LONDON – Princess Diana might have survived a 1997 car crash if French medics had brought her to a hospital faster, a leading British surgeon told an inquest into her death Monday.
Dr. Thomas Treasure, a former president of the European Association for Cardio-thoracic Surgery, said the medics did "very substantial good" in the initial period after the accident but that once Diana was in the ambulance, time began "slipping away."
Dr. Treasure, who was asked to review records of the treatment given to Diana for coroner Lord Justice Scott Baker, conceded the princess' internal injuries were serious. But he said it was theoretically possible she might have been saved.
He discussed what he called a difference between the French approach to victims of multiple injuries, which favors treatment by doctors at the scene, and the British approach of transporting patients to a hospital as quickly as possible.
Diana died after the Mercedes she was riding in slammed into a pillar in the Pont de l'Alma tunnel in Paris while being pursued by paparazzi on the night of Aug. 31, 1997.
The crash also killed Diana's boyfriend, Dodi Fayed, and their driver Henri Paul. French and British police have concluded that Paul, the acting security chief at the Ritz Hotel in Paris, was well over the legal alcohol limit when the accident occurred.
Witnesses have testified that Diana suffered massive internal bleeding because of a rupture to a pulmonary vein attached to her heart and the casing of the heart itself.
After being removed from the badly damaged vehicle, she had an apparent cardiac arrest and was given heart massage and stabilized before being put into the ambulance and treated there.
The accident occurred about 12:25 a.m. But it was not until 1:40 a.m. that she was considered stable enough to be taken to a French hospital across Paris, where she arrived at 2:06 a.m.
The ambulance went slowly to avoid destabilizing the princess and stopped for about five minutes near the hospital when Diana's blood pressure needed stabilizing, the inquest has been told.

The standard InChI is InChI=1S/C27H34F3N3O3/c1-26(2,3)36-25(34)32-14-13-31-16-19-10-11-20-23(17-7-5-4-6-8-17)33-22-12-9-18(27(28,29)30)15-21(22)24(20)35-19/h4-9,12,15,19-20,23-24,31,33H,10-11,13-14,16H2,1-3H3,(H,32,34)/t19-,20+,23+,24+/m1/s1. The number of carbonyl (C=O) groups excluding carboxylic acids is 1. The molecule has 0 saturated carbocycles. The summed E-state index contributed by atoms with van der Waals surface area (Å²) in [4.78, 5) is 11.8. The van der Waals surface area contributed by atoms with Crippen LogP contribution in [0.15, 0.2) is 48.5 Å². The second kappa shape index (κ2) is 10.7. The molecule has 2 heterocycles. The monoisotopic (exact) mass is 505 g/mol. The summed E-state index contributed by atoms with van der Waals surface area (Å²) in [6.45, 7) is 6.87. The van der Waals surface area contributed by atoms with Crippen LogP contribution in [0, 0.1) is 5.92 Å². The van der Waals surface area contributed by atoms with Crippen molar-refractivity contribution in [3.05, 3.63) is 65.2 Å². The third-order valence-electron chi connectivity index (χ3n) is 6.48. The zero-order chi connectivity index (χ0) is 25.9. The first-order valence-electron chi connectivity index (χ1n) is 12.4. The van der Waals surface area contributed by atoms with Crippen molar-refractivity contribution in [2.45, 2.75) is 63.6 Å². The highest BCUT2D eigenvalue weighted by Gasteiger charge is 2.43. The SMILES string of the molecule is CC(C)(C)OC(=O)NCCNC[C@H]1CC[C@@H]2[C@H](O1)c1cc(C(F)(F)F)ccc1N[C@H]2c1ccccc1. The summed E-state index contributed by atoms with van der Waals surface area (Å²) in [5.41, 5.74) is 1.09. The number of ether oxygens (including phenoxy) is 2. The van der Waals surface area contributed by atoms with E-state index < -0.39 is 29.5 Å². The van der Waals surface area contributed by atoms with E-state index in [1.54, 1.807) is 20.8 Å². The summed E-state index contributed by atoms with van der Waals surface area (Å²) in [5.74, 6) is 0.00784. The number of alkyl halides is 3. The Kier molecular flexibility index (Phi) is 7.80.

In other testimony Monday, French Dr. Andre Lienhart said Diana was so agitated as medics first treated her that she tore out an intravenous drip medics inserted into her arm.
Despite efforts by a surgeon at the hospital and by one of France's top cardio-thoracic surgeons, Dr. Alain Pavie, who was called in from home, efforts to save Diana ended at 4 a.m.
Treasure said Diana might have survived if the journey to the hospital had been faster, a specialist team had been on standby at the hospital when she arrived and a surgeon had opened up Diana's chest from the front rather than the side. He also questioned the large doses of Adrenalin given to her at the hospital.
"That's my analysis," he said of Diana's treatment. "They (the medics) had done a lot of good in that first half hour, but from there the next big amount of good that could be done required a surgeon."
Nicholas Hilliard, a lawyer at the inquest, asked: "Is it your view that part of that time, the essential period, was squandered?"
"It's a hard word, isn't it? But I think opportunities were lost," Treasure said. "When I pick through this with the benefit of hindsight (and ask) 'Was this recoverable?' the answer is 'Yes, it just about was'."